19 January 2017, Sweetcrude, Abuja – Petroleum Tanker Drivers (PTD), the association representing all drivers of petroleum trucks in the country, has threatened a nationwide boycott of bad roads should the Federal Government fail to rehabilitate major roads before the rains begin.
The PTD National Chairman, Comrade Salimon Oladiti, who made the threat in a statement signed by Mr. Abdulkadir Garba, Head Media Relations of the union, in Abuja, said the planned boycott would affect the smooth supply and distribution of petroleum products to some parts of the country.
He noted that “Despite the visit by the Vice President, Prof. Yemi Osinbajo, the road leading to the Tatabu Bridge is still in a deplorable state stretching from Jebba to Mokwa, where trucks spend days on the road.
“We, therefore, call on the Federal Government to expedite action on repairing the road, because with the onset of the rain soon, the situation will totally be out of control.”
According to him, “Some of the bad roads identified must be repaired as Tanker Drivers cannot do anything to assuage the suffering of Nigerians under the circumstance. Already, some roads are by-passed to Mosimi to demonstrate that PTD is ready to work 24 hours to ensure smooth supply of products across the country.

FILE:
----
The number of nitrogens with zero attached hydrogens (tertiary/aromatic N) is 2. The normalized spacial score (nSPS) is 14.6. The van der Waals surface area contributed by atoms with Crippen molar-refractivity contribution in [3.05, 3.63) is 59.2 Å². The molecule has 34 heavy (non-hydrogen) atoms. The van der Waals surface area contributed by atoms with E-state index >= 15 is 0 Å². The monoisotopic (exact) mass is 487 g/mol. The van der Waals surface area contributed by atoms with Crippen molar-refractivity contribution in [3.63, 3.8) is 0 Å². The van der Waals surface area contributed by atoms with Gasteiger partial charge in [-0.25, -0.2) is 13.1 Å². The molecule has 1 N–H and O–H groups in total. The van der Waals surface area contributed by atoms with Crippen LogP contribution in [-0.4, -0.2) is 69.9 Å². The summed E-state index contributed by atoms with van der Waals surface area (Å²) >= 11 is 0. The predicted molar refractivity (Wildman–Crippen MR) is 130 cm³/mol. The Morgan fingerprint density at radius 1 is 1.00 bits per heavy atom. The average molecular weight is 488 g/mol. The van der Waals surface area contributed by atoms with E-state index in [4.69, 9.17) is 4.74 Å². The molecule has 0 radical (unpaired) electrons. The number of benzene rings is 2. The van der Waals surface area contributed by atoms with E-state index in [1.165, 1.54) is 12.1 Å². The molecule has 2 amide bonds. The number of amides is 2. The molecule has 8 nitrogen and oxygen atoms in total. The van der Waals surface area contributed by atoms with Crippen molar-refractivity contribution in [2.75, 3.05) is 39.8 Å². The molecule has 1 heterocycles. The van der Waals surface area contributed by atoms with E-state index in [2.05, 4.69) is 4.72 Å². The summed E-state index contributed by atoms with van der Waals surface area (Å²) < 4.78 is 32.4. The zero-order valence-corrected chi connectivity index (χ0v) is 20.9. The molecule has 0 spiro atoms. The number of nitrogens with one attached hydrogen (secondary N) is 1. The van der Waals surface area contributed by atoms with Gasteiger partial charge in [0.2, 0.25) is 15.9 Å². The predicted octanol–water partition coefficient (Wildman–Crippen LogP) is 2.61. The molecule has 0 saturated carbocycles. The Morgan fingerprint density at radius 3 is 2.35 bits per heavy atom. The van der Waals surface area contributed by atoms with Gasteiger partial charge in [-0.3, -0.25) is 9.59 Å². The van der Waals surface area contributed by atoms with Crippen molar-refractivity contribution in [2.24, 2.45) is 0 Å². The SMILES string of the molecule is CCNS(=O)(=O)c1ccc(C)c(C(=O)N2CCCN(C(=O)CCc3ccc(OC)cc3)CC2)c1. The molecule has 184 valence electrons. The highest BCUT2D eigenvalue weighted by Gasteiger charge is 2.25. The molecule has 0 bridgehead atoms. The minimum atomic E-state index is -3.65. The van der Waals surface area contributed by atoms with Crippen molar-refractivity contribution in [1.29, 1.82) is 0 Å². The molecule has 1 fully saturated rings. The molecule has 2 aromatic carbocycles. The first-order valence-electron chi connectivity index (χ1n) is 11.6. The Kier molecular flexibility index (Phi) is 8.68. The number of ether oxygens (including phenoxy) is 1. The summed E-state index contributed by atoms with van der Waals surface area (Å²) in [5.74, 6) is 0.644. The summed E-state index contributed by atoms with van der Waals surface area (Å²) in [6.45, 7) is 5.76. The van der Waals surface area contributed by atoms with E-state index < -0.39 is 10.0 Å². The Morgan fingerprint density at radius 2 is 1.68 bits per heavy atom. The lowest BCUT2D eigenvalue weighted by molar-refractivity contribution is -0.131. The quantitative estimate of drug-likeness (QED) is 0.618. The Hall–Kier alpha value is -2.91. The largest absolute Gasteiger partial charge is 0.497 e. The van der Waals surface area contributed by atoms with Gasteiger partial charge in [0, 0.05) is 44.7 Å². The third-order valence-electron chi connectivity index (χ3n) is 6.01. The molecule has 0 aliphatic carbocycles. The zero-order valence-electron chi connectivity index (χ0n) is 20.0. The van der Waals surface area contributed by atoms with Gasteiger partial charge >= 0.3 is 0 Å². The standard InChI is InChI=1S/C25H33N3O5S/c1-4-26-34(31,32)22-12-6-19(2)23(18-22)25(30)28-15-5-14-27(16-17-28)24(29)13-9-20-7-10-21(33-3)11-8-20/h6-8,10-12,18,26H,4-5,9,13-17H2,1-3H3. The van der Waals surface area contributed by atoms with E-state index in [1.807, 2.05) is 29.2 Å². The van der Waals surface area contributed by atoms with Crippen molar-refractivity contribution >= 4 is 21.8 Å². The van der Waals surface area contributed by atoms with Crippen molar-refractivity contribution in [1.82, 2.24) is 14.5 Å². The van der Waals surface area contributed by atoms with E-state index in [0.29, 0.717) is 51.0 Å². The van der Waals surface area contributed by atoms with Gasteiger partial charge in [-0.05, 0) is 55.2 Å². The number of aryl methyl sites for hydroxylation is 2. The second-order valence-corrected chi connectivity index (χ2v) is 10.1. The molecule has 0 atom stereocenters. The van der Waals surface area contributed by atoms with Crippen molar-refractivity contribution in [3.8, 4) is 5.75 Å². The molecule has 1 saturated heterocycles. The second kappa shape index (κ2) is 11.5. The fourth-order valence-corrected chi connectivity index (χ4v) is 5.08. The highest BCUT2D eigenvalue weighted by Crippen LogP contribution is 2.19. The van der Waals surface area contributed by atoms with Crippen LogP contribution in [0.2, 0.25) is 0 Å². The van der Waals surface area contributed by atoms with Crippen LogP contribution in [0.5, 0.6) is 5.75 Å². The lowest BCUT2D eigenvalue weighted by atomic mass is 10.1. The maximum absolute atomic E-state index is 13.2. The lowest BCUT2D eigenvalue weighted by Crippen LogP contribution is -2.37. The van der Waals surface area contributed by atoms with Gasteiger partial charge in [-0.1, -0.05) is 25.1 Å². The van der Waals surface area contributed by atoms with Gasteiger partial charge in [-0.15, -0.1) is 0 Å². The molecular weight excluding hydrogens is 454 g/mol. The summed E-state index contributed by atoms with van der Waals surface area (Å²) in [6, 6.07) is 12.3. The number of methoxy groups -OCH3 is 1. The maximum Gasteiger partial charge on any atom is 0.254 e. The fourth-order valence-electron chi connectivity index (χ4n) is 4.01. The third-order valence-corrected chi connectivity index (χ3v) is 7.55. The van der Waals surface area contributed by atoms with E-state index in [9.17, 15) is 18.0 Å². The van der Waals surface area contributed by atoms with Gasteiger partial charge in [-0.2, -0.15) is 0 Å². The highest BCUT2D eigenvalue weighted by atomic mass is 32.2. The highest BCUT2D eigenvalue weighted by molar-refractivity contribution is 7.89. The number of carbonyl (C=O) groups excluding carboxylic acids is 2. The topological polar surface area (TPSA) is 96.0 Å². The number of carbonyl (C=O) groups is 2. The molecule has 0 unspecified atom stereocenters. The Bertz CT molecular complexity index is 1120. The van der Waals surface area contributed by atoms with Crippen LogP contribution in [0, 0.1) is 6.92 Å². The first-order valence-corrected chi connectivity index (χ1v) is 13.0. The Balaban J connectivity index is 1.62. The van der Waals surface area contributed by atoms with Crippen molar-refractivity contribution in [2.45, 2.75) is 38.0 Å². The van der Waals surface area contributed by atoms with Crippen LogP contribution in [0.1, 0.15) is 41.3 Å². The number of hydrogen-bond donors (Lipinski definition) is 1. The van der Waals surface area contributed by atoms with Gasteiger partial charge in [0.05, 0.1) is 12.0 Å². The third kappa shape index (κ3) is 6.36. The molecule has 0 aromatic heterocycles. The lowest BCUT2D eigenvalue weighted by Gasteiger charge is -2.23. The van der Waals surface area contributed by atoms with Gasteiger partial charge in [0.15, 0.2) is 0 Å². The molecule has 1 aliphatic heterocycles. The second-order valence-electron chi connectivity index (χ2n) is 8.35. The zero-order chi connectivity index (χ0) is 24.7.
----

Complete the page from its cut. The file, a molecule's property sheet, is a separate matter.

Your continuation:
“However, unless something is done to stem the tide of tankers breaking down or upturned, the situation will be difficult and the union will be left with no choice than to boycott some of the bad roads.”
Oladiti commended the Nigerian National Petroleum Corporation (NNPC) for pumping petroleum products through the system Two-B.
“The system now bridges fuel products to the North and other parts of the country through Ibadan-Mosimi and Ejigbo depots as well as Warri-Calabar-Aba depots, while waiting for the commencement of Ilorin-Ore depots among others.
“We support the use of other depots outside Lagos as a way of de-congesting the gridlock in Apapa and easing the problem of fuel scarcity and that where this method, as well as the system Two-B, is sustained.
“The perennial problem of fuel scarcity will soon be a thing of the past,” Oladiti said.